Producing no waste has always been something that is important to me. We are definitely not down to zero waste yet but more and more we learn to repurpose things that used to be considered trash or we creatively find ways that we don't need to buy those things that produce trash. In the gardening scene compost bins and chickens are great for using up all those kitchen scraps and then the chickens in turn produce manure which we can use to feed our garden.

  When I think about integrating rather than separating I think about how we placed our garden, chickens, bees and garden shed all together. The bees can pollinate my garden and then also produce honey for us (and really we have found they don't tend to bother anybody unless we bother them first). The chicken manure will be handy to add to the garden compost bin and the weeds that we pull can easily be thrown in for the chickens to enjoy. After the frost when it will be garden clean up time we can also easily turn the chickens into the garden fence to enjoy the run of the garden and help clean things up (though with the perennials fenced off so they don't destroy them). Integrating also makes me think of the things I have learned about the helpfulness of planting various types of plants together. It also brings to mind a plan that Mara just suggested which was planting some of our herbs (mint for example) along with the wildflowers that already grow on the embankment along the river.
Our garden in the making.
I have never really done a fall garden before. I tend to keep on planting throughout most of the Spring and some into Summer but never a full fledged fall garden. It has felt like our season is nearly too short for that. But this year I don't have a lot of other options out at the land so we are giving it a try.

   Here are some of the things that I have read work well in Fall gardens:

  • Kale
  • Collards
  • Mustard Greens
  • Spinach
  • Lettuce
  • Cole crops (when you can put in a already started plant)
  • Carrots
  • Rutabagas
  • Turnips
  • Shallots
  • Multiplying Onions
  • Garlic (to be harvested the following Spring)
  • Chinese Cabbage
  • Bush Beans
  • Beets
  • Cucumbers (I wonder if those will really work up here planted this late - this might be for more southern climates)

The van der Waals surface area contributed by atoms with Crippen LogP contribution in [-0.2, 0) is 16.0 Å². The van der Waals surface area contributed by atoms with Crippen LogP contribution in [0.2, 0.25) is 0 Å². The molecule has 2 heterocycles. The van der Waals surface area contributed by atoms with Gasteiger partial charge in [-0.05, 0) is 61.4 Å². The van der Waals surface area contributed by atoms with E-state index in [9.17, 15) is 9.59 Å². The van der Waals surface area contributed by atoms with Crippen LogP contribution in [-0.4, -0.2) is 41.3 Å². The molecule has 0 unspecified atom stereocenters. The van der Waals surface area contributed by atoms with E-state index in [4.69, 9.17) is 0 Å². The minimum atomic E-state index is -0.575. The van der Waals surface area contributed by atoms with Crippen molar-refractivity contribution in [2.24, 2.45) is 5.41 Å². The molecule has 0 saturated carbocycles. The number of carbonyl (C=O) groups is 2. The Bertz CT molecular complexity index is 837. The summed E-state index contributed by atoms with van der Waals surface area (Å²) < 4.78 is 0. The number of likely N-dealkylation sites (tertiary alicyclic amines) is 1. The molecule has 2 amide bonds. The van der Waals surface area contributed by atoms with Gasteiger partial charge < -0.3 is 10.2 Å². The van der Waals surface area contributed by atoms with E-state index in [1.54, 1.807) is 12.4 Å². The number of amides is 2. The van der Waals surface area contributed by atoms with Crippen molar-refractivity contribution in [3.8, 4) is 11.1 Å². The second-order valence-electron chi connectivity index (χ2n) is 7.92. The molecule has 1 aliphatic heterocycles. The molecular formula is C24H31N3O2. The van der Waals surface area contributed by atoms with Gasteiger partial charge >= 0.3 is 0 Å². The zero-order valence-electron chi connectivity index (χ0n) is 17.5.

• Peas
  • Radishes
  • Zucchini (I think this could be best for Southern climates too when started this late but I think I'll give it a try.)
The bolded ones are plants that I hope to plant this year. I also plan on trying quite a few herbs.


 Do you ever plant things in the middle of Summer for a Fall garden? I would love to hear your thoughts and ideas and what has been successful for you!

4 comments:

Sharmayne said...

Good luck with your fall garden. I put one in here and we are now into winter........it has been very slow. The turnips have gone really well! Chinese cabbage is so so, onions are growing & will be ready in another couple of months I'd say......peas did nothing at all. Potatoes were going great, but the frost is killing them off, so not sure if anything will be viable.......I'll leave digging them up for a few more weeks and see what happens.

Abbi said...

Thanks for sharing what worked for you! It is always interesting to hear what others are doing. I sometimes have trouble with peas not doing anything too. I think maybe I need richer soil!

raven92562 said...

I had a small garden, where I dug in the plants and lined the holes with news paper. It slows the water from soaking out into the surrounding soil, so you don't need as much water. Another thing was I let the weeds grow up, along my fence, which gave the insects something other than my garden to eat. Significant reduction in losses. By leaving the majority of the soil intact, you have less evaporation and less erosion. One neighbor watered daily and his picture-perfect garden burned under the Summer Sun, while mine kept producing grape-tomatoes and okra until after the Winter chill turned the tomatoes watery.

Abbi said...

Raven, Thanks so much for the tips! I love hearing about what others have done and what worked for them.

My fall garden wasn't overly successful as we didn't manage to get it completely fenced in and the deer had a wonderful time eating things but I think it would have worked had we completed the fencing. As it was I did get some spinach, Chinese cabbage, basil, radishes, a few peas and some other odds and ends.

LinkWithin

Blog Widget by LinkWithin